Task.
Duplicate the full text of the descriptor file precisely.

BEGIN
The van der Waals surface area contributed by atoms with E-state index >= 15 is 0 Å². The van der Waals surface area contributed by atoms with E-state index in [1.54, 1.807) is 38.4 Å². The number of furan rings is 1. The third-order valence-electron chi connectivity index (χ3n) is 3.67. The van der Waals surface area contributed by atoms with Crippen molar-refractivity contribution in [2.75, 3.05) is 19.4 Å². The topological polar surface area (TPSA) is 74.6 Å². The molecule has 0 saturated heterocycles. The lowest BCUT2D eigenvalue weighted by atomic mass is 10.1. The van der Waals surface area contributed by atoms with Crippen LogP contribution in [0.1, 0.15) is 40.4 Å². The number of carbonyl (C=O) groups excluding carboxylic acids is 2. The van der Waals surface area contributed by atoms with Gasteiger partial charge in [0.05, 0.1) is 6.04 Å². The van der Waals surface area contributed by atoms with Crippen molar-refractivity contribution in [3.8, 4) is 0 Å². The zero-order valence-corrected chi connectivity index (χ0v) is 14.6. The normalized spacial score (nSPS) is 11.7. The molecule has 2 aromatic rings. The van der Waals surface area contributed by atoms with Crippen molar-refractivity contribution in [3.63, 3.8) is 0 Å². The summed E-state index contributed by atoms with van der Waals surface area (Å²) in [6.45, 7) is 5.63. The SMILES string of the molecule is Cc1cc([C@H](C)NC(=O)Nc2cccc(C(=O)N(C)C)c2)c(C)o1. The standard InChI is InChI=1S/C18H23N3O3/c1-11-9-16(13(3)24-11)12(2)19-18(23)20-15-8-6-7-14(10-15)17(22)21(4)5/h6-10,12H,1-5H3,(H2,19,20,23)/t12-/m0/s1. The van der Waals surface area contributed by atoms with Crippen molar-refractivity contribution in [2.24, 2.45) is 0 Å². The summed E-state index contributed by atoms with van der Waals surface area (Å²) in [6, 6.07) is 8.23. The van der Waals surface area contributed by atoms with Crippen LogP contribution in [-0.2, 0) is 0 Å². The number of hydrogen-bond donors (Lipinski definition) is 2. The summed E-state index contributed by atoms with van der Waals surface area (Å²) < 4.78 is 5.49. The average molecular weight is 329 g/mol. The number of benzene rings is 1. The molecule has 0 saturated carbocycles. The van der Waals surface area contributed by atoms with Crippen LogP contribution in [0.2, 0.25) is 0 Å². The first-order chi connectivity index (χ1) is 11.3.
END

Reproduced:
The van der Waals surface area contributed by atoms with E-state index >= 15 is 0 Å². The van der Waals surface area contributed by atoms with E-state index in [1.54, 1.807) is 38.4 Å². The number of furan rings is 1. The third-order valence-electron chi connectivity index (χ3n) is 3.67. The van der Waals surface area contributed by atoms with Crippen molar-refractivity contribution in [2.75, 3.05) is 19.4 Å². The topological polar surface area (TPSA) is 74.6 Å². The molecule has 0 saturated heterocycles. The lowest BCUT2D eigenvalue weighted by atomic mass is 10.1. The van der Waals surface area contributed by atoms with Crippen LogP contribution in [0.1, 0.15) is 40.4 Å². The number of carbonyl (C=O) groups excluding carboxylic acids is 2. The van der Waals surface area contributed by atoms with Gasteiger partial charge in [0.05, 0.1) is 6.04 Å². The van der Waals surface area contributed by atoms with Crippen molar-refractivity contribution in [3.8, 4) is 0 Å². The zero-order valence-corrected chi connectivity index (χ0v) is 14.6. The normalized spacial score (nSPS) is 11.7. The molecule has 2 aromatic rings. The van der Waals surface area contributed by atoms with Crippen molar-refractivity contribution in [3.63, 3.8) is 0 Å². The summed E-state index contributed by atoms with van der Waals surface area (Å²) in [6.45, 7) is 5.63. The SMILES string of the molecule is Cc1cc([C@H](C)NC(=O)Nc2cccc(C(=O)N(C)C)c2)c(C)o1. The standard InChI is InChI=1S/C18H23N3O3/c1-11-9-16(13(3)24-11)12(2)19-18(23)20-15-8-6-7-14(10-15)17(22)21(4)5/h6-10,12H,1-5H3,(H2,19,20,23)/t12-/m0/s1. The van der Waals surface area contributed by atoms with Crippen molar-refractivity contribution in [2.24, 2.45) is 0 Å². The summed E-state index contributed by atoms with van der Waals surface area (Å²) in [6, 6.07) is 8.23. The van der Waals surface area contributed by atoms with Crippen LogP contribution in [-0.2, 0) is 0 Å². The number of hydrogen-bond donors (Lipinski definition) is 2. The summed E-state index contributed by atoms with van der Waals surface area (Å²) < 4.78 is 5.49. The average molecular weight is 329 g/mol. The number of benzene rings is 1. The molecule has 0 saturated carbocycles. The van der Waals surface area contributed by atoms with Crippen LogP contribution in [0.2, 0.25) is 0 Å². The first-order chi connectivity index (χ1) is 11.3.